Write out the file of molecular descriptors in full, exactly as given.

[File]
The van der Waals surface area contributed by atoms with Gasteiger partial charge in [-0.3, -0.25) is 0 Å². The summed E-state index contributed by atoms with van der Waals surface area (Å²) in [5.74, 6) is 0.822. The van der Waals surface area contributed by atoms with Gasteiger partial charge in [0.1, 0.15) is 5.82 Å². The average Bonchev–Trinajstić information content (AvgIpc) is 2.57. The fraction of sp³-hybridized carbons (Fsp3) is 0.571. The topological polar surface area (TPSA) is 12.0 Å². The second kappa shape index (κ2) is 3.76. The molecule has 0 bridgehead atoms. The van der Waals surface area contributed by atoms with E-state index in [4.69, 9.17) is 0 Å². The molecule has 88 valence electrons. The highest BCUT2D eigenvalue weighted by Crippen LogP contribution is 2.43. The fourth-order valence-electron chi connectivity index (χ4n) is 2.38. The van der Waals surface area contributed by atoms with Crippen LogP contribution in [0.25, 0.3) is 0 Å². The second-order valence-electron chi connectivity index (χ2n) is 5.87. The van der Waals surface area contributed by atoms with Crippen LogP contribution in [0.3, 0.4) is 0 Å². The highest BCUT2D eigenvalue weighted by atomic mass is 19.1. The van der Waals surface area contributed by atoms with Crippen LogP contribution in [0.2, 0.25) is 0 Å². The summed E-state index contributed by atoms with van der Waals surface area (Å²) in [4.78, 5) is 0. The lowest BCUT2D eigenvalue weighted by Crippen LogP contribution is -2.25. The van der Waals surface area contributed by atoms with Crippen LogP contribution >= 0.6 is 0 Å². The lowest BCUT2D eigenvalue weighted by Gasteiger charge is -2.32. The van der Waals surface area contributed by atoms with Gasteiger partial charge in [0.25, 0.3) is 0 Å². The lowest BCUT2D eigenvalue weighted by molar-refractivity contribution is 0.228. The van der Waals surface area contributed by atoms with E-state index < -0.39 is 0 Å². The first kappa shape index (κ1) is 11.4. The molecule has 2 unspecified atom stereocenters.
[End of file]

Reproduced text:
The van der Waals surface area contributed by atoms with Gasteiger partial charge in [-0.3, -0.25) is 0 Å². The summed E-state index contributed by atoms with van der Waals surface area (Å²) in [5.74, 6) is 0.822. The van der Waals surface area contributed by atoms with Gasteiger partial charge in [0.1, 0.15) is 5.82 Å². The average Bonchev–Trinajstić information content (AvgIpc) is 2.57. The fraction of sp³-hybridized carbons (Fsp3) is 0.571. The topological polar surface area (TPSA) is 12.0 Å². The second kappa shape index (κ2) is 3.76. The molecule has 0 bridgehead atoms. The van der Waals surface area contributed by atoms with E-state index in [4.69, 9.17) is 0 Å². The molecule has 88 valence electrons. The highest BCUT2D eigenvalue weighted by Crippen LogP contribution is 2.43. The fourth-order valence-electron chi connectivity index (χ4n) is 2.38. The van der Waals surface area contributed by atoms with Crippen LogP contribution in [0.25, 0.3) is 0 Å². The second-order valence-electron chi connectivity index (χ2n) is 5.87. The van der Waals surface area contributed by atoms with Crippen LogP contribution in [0.3, 0.4) is 0 Å². The highest BCUT2D eigenvalue weighted by atomic mass is 19.1. The van der Waals surface area contributed by atoms with Crippen LogP contribution in [0.2, 0.25) is 0 Å². The summed E-state index contributed by atoms with van der Waals surface area (Å²) in [4.78, 5) is 0. The lowest BCUT2D eigenvalue weighted by Crippen LogP contribution is -2.25. The van der Waals surface area contributed by atoms with Crippen LogP contribution >= 0.6 is 0 Å². The lowest BCUT2D eigenvalue weighted by Gasteiger charge is -2.32. The van der Waals surface area contributed by atoms with Gasteiger partial charge in [0.25, 0.3) is 0 Å². The lowest BCUT2D eigenvalue weighted by molar-refractivity contribution is 0.228. The van der Waals surface area contributed by atoms with E-state index < -0.39 is 0 Å². The first kappa shape index (κ1) is 11.4. The molecule has 2 unspecified atom stereocenters.